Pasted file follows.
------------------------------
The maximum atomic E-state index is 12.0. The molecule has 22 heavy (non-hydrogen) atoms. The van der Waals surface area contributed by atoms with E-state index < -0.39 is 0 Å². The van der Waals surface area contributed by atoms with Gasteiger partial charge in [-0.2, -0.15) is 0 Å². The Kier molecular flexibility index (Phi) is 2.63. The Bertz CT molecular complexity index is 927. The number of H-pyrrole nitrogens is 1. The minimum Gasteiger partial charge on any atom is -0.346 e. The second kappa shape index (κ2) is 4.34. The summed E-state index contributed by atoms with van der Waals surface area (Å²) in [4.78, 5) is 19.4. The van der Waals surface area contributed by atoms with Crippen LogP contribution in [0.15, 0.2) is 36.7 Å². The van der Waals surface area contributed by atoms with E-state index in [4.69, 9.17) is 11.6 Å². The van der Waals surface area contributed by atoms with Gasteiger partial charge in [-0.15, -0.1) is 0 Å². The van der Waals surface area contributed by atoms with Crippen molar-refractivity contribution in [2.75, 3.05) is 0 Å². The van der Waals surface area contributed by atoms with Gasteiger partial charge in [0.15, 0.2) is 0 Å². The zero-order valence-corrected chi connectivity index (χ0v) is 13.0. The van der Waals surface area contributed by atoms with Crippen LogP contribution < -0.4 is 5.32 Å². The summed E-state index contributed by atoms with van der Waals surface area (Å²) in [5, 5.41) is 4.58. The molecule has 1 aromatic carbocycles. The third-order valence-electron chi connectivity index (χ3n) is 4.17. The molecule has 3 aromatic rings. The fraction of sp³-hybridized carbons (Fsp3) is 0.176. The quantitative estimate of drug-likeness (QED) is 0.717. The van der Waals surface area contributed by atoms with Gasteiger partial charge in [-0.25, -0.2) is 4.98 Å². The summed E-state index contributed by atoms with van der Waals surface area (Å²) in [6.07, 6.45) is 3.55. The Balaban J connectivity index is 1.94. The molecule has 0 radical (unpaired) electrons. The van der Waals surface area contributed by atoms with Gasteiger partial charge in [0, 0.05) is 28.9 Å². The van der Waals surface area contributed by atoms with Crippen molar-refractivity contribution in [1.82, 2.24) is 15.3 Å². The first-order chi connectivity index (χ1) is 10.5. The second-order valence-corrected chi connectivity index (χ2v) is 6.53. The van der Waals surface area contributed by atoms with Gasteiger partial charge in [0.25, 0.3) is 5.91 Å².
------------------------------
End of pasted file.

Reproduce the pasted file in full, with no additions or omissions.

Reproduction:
The maximum atomic E-state index is 12.0. The molecule has 22 heavy (non-hydrogen) atoms. The van der Waals surface area contributed by atoms with E-state index < -0.39 is 0 Å². The van der Waals surface area contributed by atoms with Gasteiger partial charge in [-0.2, -0.15) is 0 Å². The Kier molecular flexibility index (Phi) is 2.63. The Bertz CT molecular complexity index is 927. The number of H-pyrrole nitrogens is 1. The minimum Gasteiger partial charge on any atom is -0.346 e. The second kappa shape index (κ2) is 4.34. The summed E-state index contributed by atoms with van der Waals surface area (Å²) in [4.78, 5) is 19.4. The van der Waals surface area contributed by atoms with Crippen LogP contribution in [0.15, 0.2) is 36.7 Å². The van der Waals surface area contributed by atoms with E-state index in [4.69, 9.17) is 11.6 Å². The van der Waals surface area contributed by atoms with Gasteiger partial charge in [-0.15, -0.1) is 0 Å². The van der Waals surface area contributed by atoms with Crippen molar-refractivity contribution in [2.75, 3.05) is 0 Å². The van der Waals surface area contributed by atoms with Gasteiger partial charge in [0.15, 0.2) is 0 Å². The zero-order valence-corrected chi connectivity index (χ0v) is 13.0. The van der Waals surface area contributed by atoms with Crippen LogP contribution < -0.4 is 5.32 Å². The summed E-state index contributed by atoms with van der Waals surface area (Å²) in [5, 5.41) is 4.58. The molecule has 1 aromatic carbocycles. The third-order valence-electron chi connectivity index (χ3n) is 4.17. The molecule has 3 aromatic rings. The fraction of sp³-hybridized carbons (Fsp3) is 0.176. The quantitative estimate of drug-likeness (QED) is 0.717. The van der Waals surface area contributed by atoms with Gasteiger partial charge in [-0.25, -0.2) is 4.98 Å². The summed E-state index contributed by atoms with van der Waals surface area (Å²) in [6.07, 6.45) is 3.55. The Balaban J connectivity index is 1.94. The molecule has 0 radical (unpaired) electrons. The van der Waals surface area contributed by atoms with Gasteiger partial charge in [0, 0.05) is 28.9 Å². The van der Waals surface area contributed by atoms with Crippen molar-refractivity contribution in [1.82, 2.24) is 15.3 Å². The first-order chi connectivity index (χ1) is 10.5. The second-order valence-corrected chi connectivity index (χ2v) is 6.53. The van der Waals surface area contributed by atoms with Gasteiger partial charge in [0.25, 0.3) is 5.91 Å².